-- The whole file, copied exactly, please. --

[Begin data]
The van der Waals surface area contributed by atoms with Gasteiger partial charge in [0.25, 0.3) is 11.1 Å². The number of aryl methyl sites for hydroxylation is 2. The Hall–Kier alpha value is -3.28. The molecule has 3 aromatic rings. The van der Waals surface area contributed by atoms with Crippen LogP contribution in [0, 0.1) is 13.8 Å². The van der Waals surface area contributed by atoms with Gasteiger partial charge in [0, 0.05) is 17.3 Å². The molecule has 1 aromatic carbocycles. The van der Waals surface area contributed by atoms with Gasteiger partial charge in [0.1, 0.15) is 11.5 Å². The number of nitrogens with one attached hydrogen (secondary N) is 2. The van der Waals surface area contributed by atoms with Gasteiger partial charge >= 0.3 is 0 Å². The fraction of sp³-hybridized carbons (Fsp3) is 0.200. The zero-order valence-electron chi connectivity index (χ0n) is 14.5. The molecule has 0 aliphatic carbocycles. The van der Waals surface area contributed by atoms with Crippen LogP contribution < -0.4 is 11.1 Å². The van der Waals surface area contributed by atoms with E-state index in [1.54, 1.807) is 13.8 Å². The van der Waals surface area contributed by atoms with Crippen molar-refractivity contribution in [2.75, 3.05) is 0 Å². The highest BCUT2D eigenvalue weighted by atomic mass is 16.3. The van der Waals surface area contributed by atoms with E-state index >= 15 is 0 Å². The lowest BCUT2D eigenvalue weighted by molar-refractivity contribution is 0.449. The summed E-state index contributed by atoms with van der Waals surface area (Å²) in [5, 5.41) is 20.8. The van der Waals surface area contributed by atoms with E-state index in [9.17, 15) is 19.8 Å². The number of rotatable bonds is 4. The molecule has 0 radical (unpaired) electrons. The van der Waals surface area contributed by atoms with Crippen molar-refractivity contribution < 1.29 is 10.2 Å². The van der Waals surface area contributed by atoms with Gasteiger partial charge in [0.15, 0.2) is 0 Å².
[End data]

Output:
The van der Waals surface area contributed by atoms with Gasteiger partial charge in [0.25, 0.3) is 11.1 Å². The number of aryl methyl sites for hydroxylation is 2. The Hall–Kier alpha value is -3.28. The molecule has 3 aromatic rings. The van der Waals surface area contributed by atoms with Crippen LogP contribution in [0, 0.1) is 13.8 Å². The van der Waals surface area contributed by atoms with Gasteiger partial charge in [0, 0.05) is 17.3 Å². The molecule has 1 aromatic carbocycles. The van der Waals surface area contributed by atoms with Gasteiger partial charge in [0.1, 0.15) is 11.5 Å². The number of nitrogens with one attached hydrogen (secondary N) is 2. The van der Waals surface area contributed by atoms with Gasteiger partial charge >= 0.3 is 0 Å². The fraction of sp³-hybridized carbons (Fsp3) is 0.200. The zero-order valence-electron chi connectivity index (χ0n) is 14.5. The molecule has 0 aliphatic carbocycles. The van der Waals surface area contributed by atoms with Crippen LogP contribution < -0.4 is 11.1 Å². The van der Waals surface area contributed by atoms with E-state index in [1.54, 1.807) is 13.8 Å². The van der Waals surface area contributed by atoms with Crippen molar-refractivity contribution in [2.75, 3.05) is 0 Å². The highest BCUT2D eigenvalue weighted by atomic mass is 16.3. The van der Waals surface area contributed by atoms with E-state index >= 15 is 0 Å². The lowest BCUT2D eigenvalue weighted by molar-refractivity contribution is 0.449. The summed E-state index contributed by atoms with van der Waals surface area (Å²) in [5, 5.41) is 20.8. The van der Waals surface area contributed by atoms with E-state index in [9.17, 15) is 19.8 Å². The number of rotatable bonds is 4. The molecule has 0 radical (unpaired) electrons. The van der Waals surface area contributed by atoms with Crippen molar-refractivity contribution < 1.29 is 10.2 Å². The van der Waals surface area contributed by atoms with Gasteiger partial charge in [0.15, 0.2) is 0 Å².